October 23, 2008: “New York Times bonds near junk territory…Anyone smelling a bailout plea coming on?”
November 11, 2008: “The newspaper bailout countdown clock: I think it’s time to start the newspaper bailout countdown clock. A few weeks ago, I joked that it wouldn’t be long until the junky New York Times started crawling to the government for a handout. Now, with the Fed waving its magic wand and redefining American Express as a “bank holding company,” with insurers and Hollywood getting a cut of the Crap Sandwich 2.0, with indebted state governments looking for help, and with China lobbying and with automakers poised to get a bigger piece of the action, my joke isn’t so funny anymore.”
December 1, 2008: “The newspaper bailout countdown clock: It’s here! Back in October, I joked that it wouldn’t be long before the junk-bond New York Times was lining up for a government bailout. Last month, I followed up with the launch of the Newspaper Bailout Countdown Clock in a post about Tribune Media’s financial woes. Well, it has come to pass: Democrats have proposed a newspaper bailout in Connecticut…”
December 3, 2008: New moochers in town: Newspapers.
January 1, 2009: First “See, I told you so” post of 2009! “I launched the Newspaper Bailout Countdown Clock on Nov. 11, reported on Connecticut’s move to prop up ailing dead-tree dailies on Dec. 1, and followed up with a column on the coming government rescues for the MSM on Dec. 3. And now, here comes Reuters, heralding the new year with this: Government aid could save U.S. newspapers, spark debate.”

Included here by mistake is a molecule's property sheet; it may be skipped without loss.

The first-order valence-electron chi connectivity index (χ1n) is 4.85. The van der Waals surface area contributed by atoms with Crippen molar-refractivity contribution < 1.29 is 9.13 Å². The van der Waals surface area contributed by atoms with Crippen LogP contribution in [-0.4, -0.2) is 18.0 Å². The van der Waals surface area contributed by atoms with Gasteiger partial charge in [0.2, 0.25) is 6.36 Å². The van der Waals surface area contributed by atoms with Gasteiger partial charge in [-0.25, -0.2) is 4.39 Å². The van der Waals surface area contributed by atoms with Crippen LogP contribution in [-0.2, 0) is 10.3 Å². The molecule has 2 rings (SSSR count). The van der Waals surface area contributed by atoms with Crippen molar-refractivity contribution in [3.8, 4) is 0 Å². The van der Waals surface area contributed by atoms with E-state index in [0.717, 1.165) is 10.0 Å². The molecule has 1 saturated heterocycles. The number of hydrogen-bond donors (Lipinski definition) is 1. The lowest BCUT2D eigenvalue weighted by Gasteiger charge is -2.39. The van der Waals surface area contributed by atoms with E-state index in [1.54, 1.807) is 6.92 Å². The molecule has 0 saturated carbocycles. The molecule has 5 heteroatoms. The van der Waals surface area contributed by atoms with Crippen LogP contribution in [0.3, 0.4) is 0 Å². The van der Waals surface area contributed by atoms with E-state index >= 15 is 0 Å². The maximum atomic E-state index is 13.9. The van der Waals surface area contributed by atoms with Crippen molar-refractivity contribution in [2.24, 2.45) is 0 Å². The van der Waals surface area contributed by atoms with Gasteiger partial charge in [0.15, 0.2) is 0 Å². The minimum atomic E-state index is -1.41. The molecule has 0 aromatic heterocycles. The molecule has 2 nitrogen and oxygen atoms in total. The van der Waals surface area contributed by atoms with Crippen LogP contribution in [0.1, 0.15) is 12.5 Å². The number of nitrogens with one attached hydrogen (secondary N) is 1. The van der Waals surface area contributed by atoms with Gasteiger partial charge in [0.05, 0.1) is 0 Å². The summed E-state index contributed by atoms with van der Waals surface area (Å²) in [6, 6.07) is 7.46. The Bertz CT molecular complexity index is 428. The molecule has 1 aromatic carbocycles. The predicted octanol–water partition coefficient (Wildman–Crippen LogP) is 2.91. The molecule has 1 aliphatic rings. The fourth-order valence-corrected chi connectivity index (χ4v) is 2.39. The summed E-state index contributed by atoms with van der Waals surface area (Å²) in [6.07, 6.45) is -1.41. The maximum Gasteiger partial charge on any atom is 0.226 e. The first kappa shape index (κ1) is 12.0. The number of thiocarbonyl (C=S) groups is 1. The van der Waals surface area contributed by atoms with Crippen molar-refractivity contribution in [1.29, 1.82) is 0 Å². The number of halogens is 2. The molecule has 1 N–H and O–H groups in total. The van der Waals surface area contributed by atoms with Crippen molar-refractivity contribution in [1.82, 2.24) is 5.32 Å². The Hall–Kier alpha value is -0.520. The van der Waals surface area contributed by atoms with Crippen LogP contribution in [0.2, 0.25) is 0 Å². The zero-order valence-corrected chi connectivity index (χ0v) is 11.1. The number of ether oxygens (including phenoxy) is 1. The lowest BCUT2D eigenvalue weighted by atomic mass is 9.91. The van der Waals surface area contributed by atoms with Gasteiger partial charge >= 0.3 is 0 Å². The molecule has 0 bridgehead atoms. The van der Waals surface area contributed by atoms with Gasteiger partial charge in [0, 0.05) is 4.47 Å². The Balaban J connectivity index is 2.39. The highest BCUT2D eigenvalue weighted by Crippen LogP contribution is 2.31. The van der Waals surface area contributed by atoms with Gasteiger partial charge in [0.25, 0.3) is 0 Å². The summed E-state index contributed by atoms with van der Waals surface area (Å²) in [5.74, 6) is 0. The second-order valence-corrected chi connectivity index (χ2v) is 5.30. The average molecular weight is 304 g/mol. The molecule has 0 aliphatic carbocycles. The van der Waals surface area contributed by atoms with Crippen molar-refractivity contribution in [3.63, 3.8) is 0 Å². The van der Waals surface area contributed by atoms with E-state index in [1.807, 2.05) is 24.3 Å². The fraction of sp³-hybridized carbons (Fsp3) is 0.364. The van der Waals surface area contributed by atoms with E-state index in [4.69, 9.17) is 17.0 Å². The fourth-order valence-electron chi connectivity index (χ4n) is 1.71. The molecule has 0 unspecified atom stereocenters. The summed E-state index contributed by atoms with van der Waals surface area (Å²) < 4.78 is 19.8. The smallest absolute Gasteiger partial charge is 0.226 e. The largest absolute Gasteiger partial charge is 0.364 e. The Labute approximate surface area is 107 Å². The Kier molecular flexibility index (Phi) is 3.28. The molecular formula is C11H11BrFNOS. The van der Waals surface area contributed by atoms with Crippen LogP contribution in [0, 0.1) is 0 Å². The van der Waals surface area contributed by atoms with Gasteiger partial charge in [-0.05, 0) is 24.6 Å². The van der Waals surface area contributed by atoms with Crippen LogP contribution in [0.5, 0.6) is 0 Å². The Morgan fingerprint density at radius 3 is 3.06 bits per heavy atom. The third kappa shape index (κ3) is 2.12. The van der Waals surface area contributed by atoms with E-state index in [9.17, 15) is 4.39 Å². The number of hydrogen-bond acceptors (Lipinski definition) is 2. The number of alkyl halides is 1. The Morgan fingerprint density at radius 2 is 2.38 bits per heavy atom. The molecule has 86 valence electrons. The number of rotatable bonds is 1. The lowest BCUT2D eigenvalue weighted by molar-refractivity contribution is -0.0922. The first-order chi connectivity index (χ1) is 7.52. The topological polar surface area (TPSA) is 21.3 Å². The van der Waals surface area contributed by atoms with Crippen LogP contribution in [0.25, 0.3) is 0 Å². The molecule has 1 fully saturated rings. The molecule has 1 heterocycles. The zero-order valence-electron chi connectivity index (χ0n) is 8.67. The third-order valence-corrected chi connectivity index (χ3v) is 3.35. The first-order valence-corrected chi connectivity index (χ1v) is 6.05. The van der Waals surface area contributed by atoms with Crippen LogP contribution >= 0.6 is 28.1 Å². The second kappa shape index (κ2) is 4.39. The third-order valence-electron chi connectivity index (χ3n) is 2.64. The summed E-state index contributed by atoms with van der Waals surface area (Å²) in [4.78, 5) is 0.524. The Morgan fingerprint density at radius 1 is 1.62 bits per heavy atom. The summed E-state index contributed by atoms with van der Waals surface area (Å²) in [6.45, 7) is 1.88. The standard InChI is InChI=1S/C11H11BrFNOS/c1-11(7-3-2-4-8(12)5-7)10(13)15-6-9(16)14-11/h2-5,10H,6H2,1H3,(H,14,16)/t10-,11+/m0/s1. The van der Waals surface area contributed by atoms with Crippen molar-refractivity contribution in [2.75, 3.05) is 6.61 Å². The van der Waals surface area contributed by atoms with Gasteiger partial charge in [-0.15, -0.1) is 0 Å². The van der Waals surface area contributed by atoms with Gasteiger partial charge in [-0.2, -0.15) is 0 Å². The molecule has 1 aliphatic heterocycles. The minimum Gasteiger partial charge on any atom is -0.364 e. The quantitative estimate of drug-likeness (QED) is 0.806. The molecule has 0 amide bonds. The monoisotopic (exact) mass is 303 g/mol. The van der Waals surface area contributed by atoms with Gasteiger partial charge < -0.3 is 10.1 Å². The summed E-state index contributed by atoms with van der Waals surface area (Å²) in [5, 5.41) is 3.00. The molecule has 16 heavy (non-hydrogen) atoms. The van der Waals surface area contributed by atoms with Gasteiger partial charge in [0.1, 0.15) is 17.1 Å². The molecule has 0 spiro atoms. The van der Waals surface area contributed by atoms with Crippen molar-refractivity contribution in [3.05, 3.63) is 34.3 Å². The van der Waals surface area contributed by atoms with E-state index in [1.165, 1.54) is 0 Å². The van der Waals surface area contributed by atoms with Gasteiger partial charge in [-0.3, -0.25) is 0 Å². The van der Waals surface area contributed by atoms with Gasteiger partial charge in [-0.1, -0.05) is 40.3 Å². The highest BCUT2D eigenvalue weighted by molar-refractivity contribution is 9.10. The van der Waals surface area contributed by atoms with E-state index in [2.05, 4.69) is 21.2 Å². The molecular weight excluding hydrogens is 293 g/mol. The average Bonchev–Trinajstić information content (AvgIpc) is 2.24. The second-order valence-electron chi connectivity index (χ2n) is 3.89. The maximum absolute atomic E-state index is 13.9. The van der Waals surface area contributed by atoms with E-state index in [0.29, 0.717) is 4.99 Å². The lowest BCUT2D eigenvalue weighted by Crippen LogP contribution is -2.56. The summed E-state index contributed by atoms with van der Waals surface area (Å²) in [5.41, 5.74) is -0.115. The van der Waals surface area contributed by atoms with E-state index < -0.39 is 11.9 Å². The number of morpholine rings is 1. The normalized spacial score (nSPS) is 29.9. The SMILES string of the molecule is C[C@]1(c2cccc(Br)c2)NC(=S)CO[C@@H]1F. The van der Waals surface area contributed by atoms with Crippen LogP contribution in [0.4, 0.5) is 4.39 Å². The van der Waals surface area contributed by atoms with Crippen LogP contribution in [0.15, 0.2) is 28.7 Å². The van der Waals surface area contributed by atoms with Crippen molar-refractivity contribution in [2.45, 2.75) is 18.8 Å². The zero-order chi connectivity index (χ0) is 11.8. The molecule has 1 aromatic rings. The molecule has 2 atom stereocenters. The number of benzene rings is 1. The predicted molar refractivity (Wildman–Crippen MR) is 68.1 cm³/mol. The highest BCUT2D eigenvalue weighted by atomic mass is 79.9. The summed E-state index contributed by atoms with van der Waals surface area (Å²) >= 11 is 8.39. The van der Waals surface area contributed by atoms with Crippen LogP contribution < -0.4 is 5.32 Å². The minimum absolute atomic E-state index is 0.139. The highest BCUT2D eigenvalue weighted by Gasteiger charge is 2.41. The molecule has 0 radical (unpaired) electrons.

With many U.S. newspapers struggling to survive, a Democratic senator on Tuesday introduced a bill to help them by allowing newspaper companies to restructure as nonprofits with a variety of tax breaks.
“This may not be the optimal choice for some major newspapers or corporate media chains but it should be an option for many newspapers that are struggling to stay afloat,” said Senator Benjamin Cardin.
A Cardin spokesman said the bill had yet to attract any co-sponsors, but had sparked plenty of interest within the media, which has seen plunging revenues and many journalist layoffs.
Cardin’s Newspaper Revitalization Act would allow newspapers to operate as nonprofits for educational purposes under the U.S. tax code, giving them a similar status to public broadcasting companies.
Under this arrangement, newspapers would still be free to report on all issues, including political campaigns. But they would be prohibited from making political endorsements.
Advertising and subscription revenue would be tax exempt, and contributions to support news coverage or operations could be tax deductible.
Voila: The Fishwrap Rescue and Recovery Act of 2009.